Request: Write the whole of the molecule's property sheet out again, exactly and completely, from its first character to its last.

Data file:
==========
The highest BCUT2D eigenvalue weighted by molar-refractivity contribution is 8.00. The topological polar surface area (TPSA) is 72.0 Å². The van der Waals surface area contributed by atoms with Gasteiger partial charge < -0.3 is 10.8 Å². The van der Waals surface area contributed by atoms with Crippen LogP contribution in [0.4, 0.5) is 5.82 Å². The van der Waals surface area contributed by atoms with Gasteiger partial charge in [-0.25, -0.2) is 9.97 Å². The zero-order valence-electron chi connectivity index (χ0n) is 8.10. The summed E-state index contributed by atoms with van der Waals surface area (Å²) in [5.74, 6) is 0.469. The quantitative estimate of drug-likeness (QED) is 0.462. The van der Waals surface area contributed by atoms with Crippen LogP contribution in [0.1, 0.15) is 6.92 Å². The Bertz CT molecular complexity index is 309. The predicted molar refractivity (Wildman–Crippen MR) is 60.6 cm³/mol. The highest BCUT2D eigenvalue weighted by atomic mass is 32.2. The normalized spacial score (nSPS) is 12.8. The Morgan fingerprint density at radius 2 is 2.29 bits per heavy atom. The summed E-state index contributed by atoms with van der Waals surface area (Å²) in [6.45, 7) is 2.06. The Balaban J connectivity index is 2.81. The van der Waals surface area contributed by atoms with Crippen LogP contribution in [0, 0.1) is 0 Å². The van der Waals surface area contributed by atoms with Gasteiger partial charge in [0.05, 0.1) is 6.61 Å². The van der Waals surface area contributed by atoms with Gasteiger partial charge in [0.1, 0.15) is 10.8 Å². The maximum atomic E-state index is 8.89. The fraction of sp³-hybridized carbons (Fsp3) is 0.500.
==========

The highest BCUT2D eigenvalue weighted by molar-refractivity contribution is 8.00. The topological polar surface area (TPSA) is 72.0 Å². The van der Waals surface area contributed by atoms with Gasteiger partial charge < -0.3 is 10.8 Å². The van der Waals surface area contributed by atoms with Crippen LogP contribution in [0.4, 0.5) is 5.82 Å². The van der Waals surface area contributed by atoms with Gasteiger partial charge in [-0.25, -0.2) is 9.97 Å². The zero-order valence-electron chi connectivity index (χ0n) is 8.10. The summed E-state index contributed by atoms with van der Waals surface area (Å²) in [5.74, 6) is 0.469. The quantitative estimate of drug-likeness (QED) is 0.462. The van der Waals surface area contributed by atoms with Crippen LogP contribution in [0.1, 0.15) is 6.92 Å². The Bertz CT molecular complexity index is 309. The predicted molar refractivity (Wildman–Crippen MR) is 60.6 cm³/mol. The highest BCUT2D eigenvalue weighted by atomic mass is 32.2. The normalized spacial score (nSPS) is 12.8. The Morgan fingerprint density at radius 2 is 2.29 bits per heavy atom. The summed E-state index contributed by atoms with van der Waals surface area (Å²) in [6.45, 7) is 2.06. The Balaban J connectivity index is 2.81. The van der Waals surface area contributed by atoms with Crippen LogP contribution in [0, 0.1) is 0 Å². The van der Waals surface area contributed by atoms with Gasteiger partial charge in [0.05, 0.1) is 6.61 Å². The van der Waals surface area contributed by atoms with Gasteiger partial charge in [0.1, 0.15) is 10.8 Å². The maximum atomic E-state index is 8.89. The fraction of sp³-hybridized carbons (Fsp3) is 0.500.